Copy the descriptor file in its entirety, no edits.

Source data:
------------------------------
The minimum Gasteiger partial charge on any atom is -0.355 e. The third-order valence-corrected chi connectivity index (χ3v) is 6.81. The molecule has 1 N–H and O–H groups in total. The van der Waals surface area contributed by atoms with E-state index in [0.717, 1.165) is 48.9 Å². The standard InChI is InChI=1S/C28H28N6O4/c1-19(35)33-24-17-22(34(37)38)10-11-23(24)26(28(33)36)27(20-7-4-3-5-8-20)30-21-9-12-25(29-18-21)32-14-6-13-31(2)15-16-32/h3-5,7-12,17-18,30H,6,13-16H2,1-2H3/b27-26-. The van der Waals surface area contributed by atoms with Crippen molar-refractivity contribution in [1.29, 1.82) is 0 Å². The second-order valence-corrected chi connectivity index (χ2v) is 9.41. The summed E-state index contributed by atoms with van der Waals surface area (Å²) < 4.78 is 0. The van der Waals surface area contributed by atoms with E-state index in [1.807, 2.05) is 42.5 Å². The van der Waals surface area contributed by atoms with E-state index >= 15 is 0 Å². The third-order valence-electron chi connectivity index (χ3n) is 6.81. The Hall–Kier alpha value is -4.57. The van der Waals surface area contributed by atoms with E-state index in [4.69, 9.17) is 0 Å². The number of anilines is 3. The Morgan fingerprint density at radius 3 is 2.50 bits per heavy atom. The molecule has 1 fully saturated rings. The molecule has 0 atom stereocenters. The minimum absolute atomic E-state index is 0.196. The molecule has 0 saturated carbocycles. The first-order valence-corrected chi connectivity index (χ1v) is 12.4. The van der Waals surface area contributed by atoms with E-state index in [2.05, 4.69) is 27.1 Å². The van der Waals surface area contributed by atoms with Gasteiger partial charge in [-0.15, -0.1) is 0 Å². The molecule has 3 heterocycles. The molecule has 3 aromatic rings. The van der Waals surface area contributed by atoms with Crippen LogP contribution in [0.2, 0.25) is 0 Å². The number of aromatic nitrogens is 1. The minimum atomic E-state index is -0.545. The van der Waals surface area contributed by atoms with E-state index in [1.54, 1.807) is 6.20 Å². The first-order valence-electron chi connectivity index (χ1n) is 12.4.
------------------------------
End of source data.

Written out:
The minimum Gasteiger partial charge on any atom is -0.355 e. The third-order valence-corrected chi connectivity index (χ3v) is 6.81. The molecule has 1 N–H and O–H groups in total. The van der Waals surface area contributed by atoms with E-state index in [0.717, 1.165) is 48.9 Å². The standard InChI is InChI=1S/C28H28N6O4/c1-19(35)33-24-17-22(34(37)38)10-11-23(24)26(28(33)36)27(20-7-4-3-5-8-20)30-21-9-12-25(29-18-21)32-14-6-13-31(2)15-16-32/h3-5,7-12,17-18,30H,6,13-16H2,1-2H3/b27-26-. The van der Waals surface area contributed by atoms with Crippen molar-refractivity contribution in [1.29, 1.82) is 0 Å². The second-order valence-corrected chi connectivity index (χ2v) is 9.41. The summed E-state index contributed by atoms with van der Waals surface area (Å²) < 4.78 is 0. The van der Waals surface area contributed by atoms with E-state index in [1.807, 2.05) is 42.5 Å². The van der Waals surface area contributed by atoms with E-state index >= 15 is 0 Å². The third-order valence-electron chi connectivity index (χ3n) is 6.81. The Hall–Kier alpha value is -4.57. The van der Waals surface area contributed by atoms with E-state index in [4.69, 9.17) is 0 Å². The number of anilines is 3. The Morgan fingerprint density at radius 3 is 2.50 bits per heavy atom. The molecule has 1 fully saturated rings. The molecule has 0 atom stereocenters. The minimum absolute atomic E-state index is 0.196. The molecule has 0 saturated carbocycles. The first-order valence-corrected chi connectivity index (χ1v) is 12.4. The van der Waals surface area contributed by atoms with E-state index in [2.05, 4.69) is 27.1 Å². The van der Waals surface area contributed by atoms with Gasteiger partial charge in [-0.15, -0.1) is 0 Å². The molecule has 3 heterocycles. The molecule has 3 aromatic rings. The van der Waals surface area contributed by atoms with Crippen LogP contribution in [0.2, 0.25) is 0 Å². The number of aromatic nitrogens is 1. The minimum atomic E-state index is -0.545. The van der Waals surface area contributed by atoms with E-state index in [1.54, 1.807) is 6.20 Å². The first-order valence-electron chi connectivity index (χ1n) is 12.4.